The provincial capital is not
often thought of as a financial center. It doesn’t have a stock exchange of its
own, and financial services comprise less than one-tenth of GDP. This contrasts
with Hong Kong and Shenzhen, where financial services contribute roughly twice
as much (19%-20%) to GDP. Guangzhou, instead, has traditionally been known as
an industrial powerhouse, dominated by state-owned enterprises in heavy
industries and SMEs in export-oriented manufacturing.
Yet Guangzhou’s ambitions for
developing financial services should not be underestimated. This is especially
as the Nansha special economic zone is built out in the coming years (see our
primer on Nansha,
and its World Financial Island in Hengli).
That is where a GBA International Bank is being built, and where a new Futures
Exchange will be launched, initially trading carbon credits.
Indeed, Guangzhou is showing that
a city doesn’t need to have a stock exchange to make its financial sector go.
And with the rise of fintech, it remains to be seen how the entire industry
will be shaken up to the point where traditional financial institutions and trading
platforms will matter less than they do now.
Continue reading Guangzhou sees future in blockchain
Guangzhou has big plans for its cultural
industries, judging by a two-month-long festival that launched this week at the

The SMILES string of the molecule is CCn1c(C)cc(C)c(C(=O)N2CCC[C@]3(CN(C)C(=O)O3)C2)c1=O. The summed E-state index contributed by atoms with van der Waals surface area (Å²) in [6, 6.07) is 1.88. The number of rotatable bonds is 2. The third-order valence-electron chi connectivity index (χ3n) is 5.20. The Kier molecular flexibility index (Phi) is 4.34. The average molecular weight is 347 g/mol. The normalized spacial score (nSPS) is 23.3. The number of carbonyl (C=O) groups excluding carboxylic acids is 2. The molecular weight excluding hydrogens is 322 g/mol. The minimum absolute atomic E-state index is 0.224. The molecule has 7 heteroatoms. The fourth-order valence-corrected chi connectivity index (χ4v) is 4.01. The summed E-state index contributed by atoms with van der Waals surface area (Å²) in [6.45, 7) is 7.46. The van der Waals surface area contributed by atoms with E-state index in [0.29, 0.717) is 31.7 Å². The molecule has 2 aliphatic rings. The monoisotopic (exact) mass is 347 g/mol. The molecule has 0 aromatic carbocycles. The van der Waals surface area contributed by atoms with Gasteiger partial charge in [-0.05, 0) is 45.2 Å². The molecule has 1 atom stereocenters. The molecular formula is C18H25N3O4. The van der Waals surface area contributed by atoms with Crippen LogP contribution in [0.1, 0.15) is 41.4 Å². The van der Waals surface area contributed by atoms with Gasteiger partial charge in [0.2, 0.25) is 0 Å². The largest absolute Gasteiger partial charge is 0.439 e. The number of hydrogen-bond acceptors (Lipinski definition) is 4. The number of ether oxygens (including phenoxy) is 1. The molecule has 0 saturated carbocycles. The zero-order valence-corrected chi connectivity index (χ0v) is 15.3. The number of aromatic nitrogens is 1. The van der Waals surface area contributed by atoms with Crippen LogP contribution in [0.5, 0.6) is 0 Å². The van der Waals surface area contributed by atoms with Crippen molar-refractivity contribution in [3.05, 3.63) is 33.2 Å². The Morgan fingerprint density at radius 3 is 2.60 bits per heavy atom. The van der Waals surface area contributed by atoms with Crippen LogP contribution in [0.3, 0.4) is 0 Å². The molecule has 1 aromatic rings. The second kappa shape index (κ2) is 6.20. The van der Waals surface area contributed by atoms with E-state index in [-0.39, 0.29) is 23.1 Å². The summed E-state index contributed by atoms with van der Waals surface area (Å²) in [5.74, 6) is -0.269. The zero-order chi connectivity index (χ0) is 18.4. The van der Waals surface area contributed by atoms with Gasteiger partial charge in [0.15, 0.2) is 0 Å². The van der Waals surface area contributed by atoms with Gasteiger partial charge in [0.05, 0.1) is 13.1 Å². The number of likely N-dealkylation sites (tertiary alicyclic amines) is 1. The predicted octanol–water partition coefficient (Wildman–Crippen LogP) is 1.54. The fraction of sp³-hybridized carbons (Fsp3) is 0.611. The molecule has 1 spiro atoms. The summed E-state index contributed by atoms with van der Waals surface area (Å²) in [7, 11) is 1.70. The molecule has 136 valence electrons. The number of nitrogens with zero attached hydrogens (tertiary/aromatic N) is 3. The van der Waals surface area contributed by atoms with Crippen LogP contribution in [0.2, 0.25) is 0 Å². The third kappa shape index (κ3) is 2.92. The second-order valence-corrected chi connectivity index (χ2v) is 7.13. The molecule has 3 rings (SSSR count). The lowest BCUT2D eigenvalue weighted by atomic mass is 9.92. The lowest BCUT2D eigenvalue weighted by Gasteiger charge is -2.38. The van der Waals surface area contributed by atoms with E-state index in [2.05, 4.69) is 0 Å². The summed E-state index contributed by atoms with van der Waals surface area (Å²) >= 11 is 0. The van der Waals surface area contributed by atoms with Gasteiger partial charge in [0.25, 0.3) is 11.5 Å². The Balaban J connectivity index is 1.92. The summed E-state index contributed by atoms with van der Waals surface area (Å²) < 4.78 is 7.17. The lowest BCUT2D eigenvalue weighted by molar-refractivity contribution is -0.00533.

city’s Grand Theater.
The opening event of the 2019
Canton Cultural Industry Fair saw a flurry of deal-signing, as these events
usually do, with 17 major project agreements inked. The biggest of these was
between the Huadu District government and the Lixin Group, to create a Greater
Bay “cultural tourism hub” centered on the Guangzhou North Railway Station. It is
worth RMB 15 billion, with the first phase set to build a film and television center,
an e-sports arena, and various tourism-related services.
Grabbing attention was the release of a list of the city’s top 50 “Cultural Enterprises”. (See full list below.)
Continue reading Guangzhou names top 50 ‘Cultural Companies’
Visitors on package tours fell 35.7% in September, latest official data shows. This was despite overall visitation rising by 8%, indicating a big shift over to IVS travellers, who come on individual visas.
Most of the drop came from mainland visitors. Of the 448,000 who came in on package tours, 323,000 were from the mainland, but their number was down 37.6%, probably due to the protests in Hong Kong.
Continue reading Macau package tours plunge, GGR dips
Shenzhen is building out its Metro network at a rapid pace. By the end of next year, it will have added seven new lines, according to local media. Here they are.
Continue reading Shenzhen to open 7 new Metro lines
Macau’s outgoing Chief Executive, Fernando Chui, must have been surprised by the call (assuming it came) from Beijing last night, letting him know that China had offered Macau as an alternative venue to host the APEC meeting of economic ministers. It was obviously a quick decision, as Fox News was reporting on the offer within hours of the announcement by Chile that it could no longer host the November 16-17 event in Santiago.